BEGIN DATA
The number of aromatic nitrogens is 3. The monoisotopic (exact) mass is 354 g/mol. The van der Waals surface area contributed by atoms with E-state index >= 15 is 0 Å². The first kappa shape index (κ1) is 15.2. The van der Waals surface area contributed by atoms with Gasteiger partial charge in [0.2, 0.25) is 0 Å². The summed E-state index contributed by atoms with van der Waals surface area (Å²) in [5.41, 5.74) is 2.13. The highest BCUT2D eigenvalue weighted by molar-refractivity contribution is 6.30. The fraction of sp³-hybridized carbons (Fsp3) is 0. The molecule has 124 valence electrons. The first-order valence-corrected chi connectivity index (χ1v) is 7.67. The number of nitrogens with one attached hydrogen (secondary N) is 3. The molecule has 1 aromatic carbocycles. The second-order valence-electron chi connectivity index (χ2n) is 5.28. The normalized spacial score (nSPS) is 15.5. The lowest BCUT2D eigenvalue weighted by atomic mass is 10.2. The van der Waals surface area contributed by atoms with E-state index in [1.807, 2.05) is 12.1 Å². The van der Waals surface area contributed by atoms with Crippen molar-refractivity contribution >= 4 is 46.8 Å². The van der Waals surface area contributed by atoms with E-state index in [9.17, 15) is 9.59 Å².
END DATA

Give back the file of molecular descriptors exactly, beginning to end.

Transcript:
The number of aromatic nitrogens is 3. The monoisotopic (exact) mass is 354 g/mol. The van der Waals surface area contributed by atoms with E-state index >= 15 is 0 Å². The first kappa shape index (κ1) is 15.2. The van der Waals surface area contributed by atoms with Gasteiger partial charge in [0.2, 0.25) is 0 Å². The summed E-state index contributed by atoms with van der Waals surface area (Å²) in [5.41, 5.74) is 2.13. The highest BCUT2D eigenvalue weighted by molar-refractivity contribution is 6.30. The fraction of sp³-hybridized carbons (Fsp3) is 0. The molecule has 124 valence electrons. The first-order valence-corrected chi connectivity index (χ1v) is 7.67. The number of nitrogens with one attached hydrogen (secondary N) is 3. The molecule has 1 aromatic carbocycles. The second-order valence-electron chi connectivity index (χ2n) is 5.28. The normalized spacial score (nSPS) is 15.5. The lowest BCUT2D eigenvalue weighted by atomic mass is 10.2. The van der Waals surface area contributed by atoms with E-state index in [1.807, 2.05) is 12.1 Å². The van der Waals surface area contributed by atoms with Crippen molar-refractivity contribution >= 4 is 46.8 Å². The van der Waals surface area contributed by atoms with E-state index in [9.17, 15) is 9.59 Å².